Phlebology is a branch of medicine – a part of vascular surgery – which deals with diseases of vascular system.
Synonyms: varicose veins, varicosities, varices.
They occur due to stress and failure of venous valves, which leads to the return and the trailing of blood in veins. They become overloaded, curved and dilated, and the liquid part of blood passes into the tissue through the vein wall. Therefore, the lower legs are heavy, swollen and painful.
Veins – Vacular szstem of legs
A body of an adult contains 4-5 liters of blood. Of those, the largest part – up to 85% – is in the veins.
Vascular system has a primary task of maintaining blood flow in our organism. It contains arteries and veins.
Arteries are blood vessels with exit the heart and conduct blood to every part of our organism. Arterial blood is rich in oxygen which is necessary to sustain life.
Veins depart from the furthermost parts of the body – from tissue and organs, and all blood that is spent, that is poor in oxygen and saturated with carbon dioxide – is returned back to the heart, and then the lungs, where the blood is enriched with oxygen again, and then again, returned to the heart and the same cycle starts again via the arteries.
Blood flows in arteries thanks to the heart which acts as a pump – from heart toward periphery. In veins, blood flows in a different direction, from tissue to the heart. By moving in such manner, it has to overcome very strong gravitational force, which is especially evident in leg veins. In humans, due to their evolutionary upright stance, there are mechanisms developed for normal return of venous blood: venous valves and muscles of the lower leg – muscle pump.
What is the function of veins?
Blood flows through the arteries into the tissue cells and replenishes them. Veins take blood back from the periphery into the heart. Venous blood is enriched with carbon dioxide and decomposed products of tissue metabolism; it returns back via veins to be cleaned in the lungs.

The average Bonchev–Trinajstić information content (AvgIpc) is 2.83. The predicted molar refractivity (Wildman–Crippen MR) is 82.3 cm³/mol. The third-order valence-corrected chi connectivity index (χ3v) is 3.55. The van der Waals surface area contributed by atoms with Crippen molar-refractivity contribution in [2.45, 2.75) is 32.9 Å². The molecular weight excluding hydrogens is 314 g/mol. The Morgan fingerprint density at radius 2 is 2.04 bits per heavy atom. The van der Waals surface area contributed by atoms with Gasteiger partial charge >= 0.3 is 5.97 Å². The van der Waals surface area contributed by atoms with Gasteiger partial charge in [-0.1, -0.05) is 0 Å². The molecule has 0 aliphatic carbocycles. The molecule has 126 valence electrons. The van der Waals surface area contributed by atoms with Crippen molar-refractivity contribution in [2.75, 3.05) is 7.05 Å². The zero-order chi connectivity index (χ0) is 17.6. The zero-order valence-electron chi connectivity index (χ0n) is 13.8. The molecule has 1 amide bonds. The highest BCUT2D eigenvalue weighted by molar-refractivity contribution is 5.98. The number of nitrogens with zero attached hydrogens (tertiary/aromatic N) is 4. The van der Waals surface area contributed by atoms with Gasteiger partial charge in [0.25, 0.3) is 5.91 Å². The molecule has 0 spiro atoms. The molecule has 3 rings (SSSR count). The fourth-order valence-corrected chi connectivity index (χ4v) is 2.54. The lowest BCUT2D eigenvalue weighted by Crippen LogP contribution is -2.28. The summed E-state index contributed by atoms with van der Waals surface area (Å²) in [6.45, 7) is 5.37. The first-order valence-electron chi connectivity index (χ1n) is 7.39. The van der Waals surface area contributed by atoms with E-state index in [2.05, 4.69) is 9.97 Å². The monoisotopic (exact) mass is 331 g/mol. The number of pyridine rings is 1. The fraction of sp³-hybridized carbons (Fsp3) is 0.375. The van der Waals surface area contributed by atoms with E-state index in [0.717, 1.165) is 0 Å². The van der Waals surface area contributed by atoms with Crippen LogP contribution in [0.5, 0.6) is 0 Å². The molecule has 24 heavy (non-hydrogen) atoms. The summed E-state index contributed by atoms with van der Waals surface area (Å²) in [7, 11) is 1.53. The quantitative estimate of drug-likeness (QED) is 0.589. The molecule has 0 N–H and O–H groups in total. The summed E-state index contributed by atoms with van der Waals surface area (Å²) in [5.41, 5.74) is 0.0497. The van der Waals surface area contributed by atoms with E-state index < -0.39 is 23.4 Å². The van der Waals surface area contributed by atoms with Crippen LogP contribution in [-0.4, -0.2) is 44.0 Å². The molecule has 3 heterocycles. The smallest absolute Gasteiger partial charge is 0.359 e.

In the legs, there are deep and superficial veins.
About 2% of blood flows via superficial veins, and the rest via deep veins.
Deep veins are placed between muscles in the depth of a leg; they are separated from superficial veins by a membrane – a muscle fascia. Function of deep veins is to transport venous blood in the legs – they are responsible for hemodynamics of venous blood, because over 90% of venous blood in legs is transported right through the deep veins.
With evolutionary development of human upright walk, veins developed special structures which do not exist in arteries, called venous valves.
Venous valves have a shape of two pockets which are found in the inner side of the vein, and they function as semi permeable valves. That means that when the valves are opened, they let blood through only in one direction – towards the heart. Closed valves prevent blood in veins from returning towards the feet.
While walking, running, or any other activity, lower leg muscles contract and press deep veins – the valves open and direct blood towards the heart. And vice versa – while sitting, standing, or generally, while we are inactive, muscles are relaxed and valves stay closed to prevent blood from returning towards the feet.